A few years back it became a hobby to make fun of the trend in marketing to describe things as extreme. Extreme sports are one thing (you aren’t going to see me jumping out of a helicopter into the middle of circling sharks while wearing a suit of meat with the goal of safely swimming back to shore. Way too extreme. Yes I made that sport up.), but can deodorant really be that extreme? Then again, every once in a while something worthy of the descriptor comes along. Such is the case with Extremely Loud and Incredibly Close.
I may be a monster for saying this, but there is something oddly fascinating about witnessing a child experience tragedy, at least as it is depicted in this film. The story, based on a book of the same name, follows a 9-year-old boy after the death of his father during the events of 9/11. The main body of the film takes place one year after these events when the boy discovers a key among his fathers things, and builds it up in his mind that finding the lock that matches the key will keep him close to his father.
Obviously the story sounds like a tearjerker, and the theater will be littered with snifflers from time to time, but the film is something far greater than just a depressing story. It’s hard to describe, but coming out of the theater the only word I could come out with was “magical” and “cinematic” to the best extent of the word in terms of overall artistic worth. “What!? Did you just describe a movie as cinematic? That’s really going out on a limb…” But once you see the movie you will know why it is the perfect word.
From the editing of the scenes to the heightened sound editing, it isn’t a challenge to get inside the mind of this boy even though he may be living with a form of Asperger’s Syndrome (he was tested, but the findings were inconclusive, as he would clarify). However, it is through the interactions of Oskar Schell with his family, as well as the people of New York he meets while on his journey, that he will truly win you over. Thomas Horn play Oskar beautifully through the highs and lows of his emotional states, putting just as much honesty and heart into some scenes as his feelings break through, to stating some things matter-of-factly to a comedic extent. Both Sandra Bullock and Tom Hanks give performances as great as anything you have come to expect from these actors, and the inclusion of their somewhat smaller roles as Oskar’s parents still includes some of the best moments. Then again, the same thing can be said for every other actor in the film. Viola Davis and Jeffrey Wright play two of the citizens of the city Oskar meets during his search, and Zoe Caldwell deserves recognition as Oskar’s grandmother for one scene in particular that might have been the most touching for me. However, it is the scenes between Horn and Max von Sydow that will have you smiling the most as they communicate in their own special way.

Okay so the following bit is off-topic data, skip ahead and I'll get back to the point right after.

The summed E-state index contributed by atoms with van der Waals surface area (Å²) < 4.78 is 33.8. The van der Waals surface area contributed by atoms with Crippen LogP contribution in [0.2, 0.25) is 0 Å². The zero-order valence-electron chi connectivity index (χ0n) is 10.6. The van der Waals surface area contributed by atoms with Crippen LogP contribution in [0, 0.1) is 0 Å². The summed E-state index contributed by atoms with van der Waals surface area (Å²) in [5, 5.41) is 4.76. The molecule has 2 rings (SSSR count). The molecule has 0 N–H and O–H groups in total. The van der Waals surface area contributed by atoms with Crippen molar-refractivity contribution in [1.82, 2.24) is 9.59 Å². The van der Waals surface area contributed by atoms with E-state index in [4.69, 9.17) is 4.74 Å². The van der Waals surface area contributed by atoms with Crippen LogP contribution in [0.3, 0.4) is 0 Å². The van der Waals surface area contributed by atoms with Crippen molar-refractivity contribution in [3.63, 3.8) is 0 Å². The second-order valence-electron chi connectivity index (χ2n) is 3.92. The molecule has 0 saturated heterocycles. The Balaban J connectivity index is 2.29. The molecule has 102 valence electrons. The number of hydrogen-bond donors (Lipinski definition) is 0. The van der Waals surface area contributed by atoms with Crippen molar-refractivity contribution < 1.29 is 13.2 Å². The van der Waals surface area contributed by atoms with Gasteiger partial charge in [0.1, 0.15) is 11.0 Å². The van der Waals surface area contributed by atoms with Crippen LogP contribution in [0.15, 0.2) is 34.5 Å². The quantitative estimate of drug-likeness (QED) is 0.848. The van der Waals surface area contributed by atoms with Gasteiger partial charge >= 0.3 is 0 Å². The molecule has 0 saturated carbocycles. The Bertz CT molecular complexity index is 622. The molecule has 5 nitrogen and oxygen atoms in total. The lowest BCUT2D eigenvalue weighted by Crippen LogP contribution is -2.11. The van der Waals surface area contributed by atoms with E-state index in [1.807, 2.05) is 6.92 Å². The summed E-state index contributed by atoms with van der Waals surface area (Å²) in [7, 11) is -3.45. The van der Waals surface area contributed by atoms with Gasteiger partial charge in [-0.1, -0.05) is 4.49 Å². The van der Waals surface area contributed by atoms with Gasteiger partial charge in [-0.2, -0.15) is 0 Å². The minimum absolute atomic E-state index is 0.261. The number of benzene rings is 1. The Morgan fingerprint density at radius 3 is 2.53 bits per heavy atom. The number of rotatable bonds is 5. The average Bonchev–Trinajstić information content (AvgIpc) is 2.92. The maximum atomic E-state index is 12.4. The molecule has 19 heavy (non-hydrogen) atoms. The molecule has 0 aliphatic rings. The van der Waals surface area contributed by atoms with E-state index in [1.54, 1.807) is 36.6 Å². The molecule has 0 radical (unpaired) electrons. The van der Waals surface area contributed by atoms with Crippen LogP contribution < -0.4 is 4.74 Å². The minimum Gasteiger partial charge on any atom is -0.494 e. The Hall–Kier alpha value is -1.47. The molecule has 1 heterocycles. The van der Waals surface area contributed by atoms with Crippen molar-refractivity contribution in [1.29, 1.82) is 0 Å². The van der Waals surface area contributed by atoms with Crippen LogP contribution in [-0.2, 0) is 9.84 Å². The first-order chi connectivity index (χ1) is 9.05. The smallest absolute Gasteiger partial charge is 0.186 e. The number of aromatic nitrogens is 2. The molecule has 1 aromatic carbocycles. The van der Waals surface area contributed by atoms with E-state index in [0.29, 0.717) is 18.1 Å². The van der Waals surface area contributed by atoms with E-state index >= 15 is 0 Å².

All characters stand out on their own, exemplifying just one aspect of the beauty of New York, and this film will seem like a love story to one of the greatest cities in the world. But most importantly, for someone who often feels that films can take an event like 9/11 and use it poorly for the emotions the memory of that day brings up in the viewer, I can honestly say that I was impressed with how they handled it, especially considering how much it affects the course of the story.
Extremely Loud and Incredibly Close is a film title worthy of its large syllable descriptors. Magically delicious also works, though I am pretty sure Lucky Charms has the rights to that one. Point is, put this film at the top of your viewing requirements list; you won’t want to miss it. If you do you will be extremely disappointed and incredibly stupid.
Final Grade: A- Follow @BewareOfTrees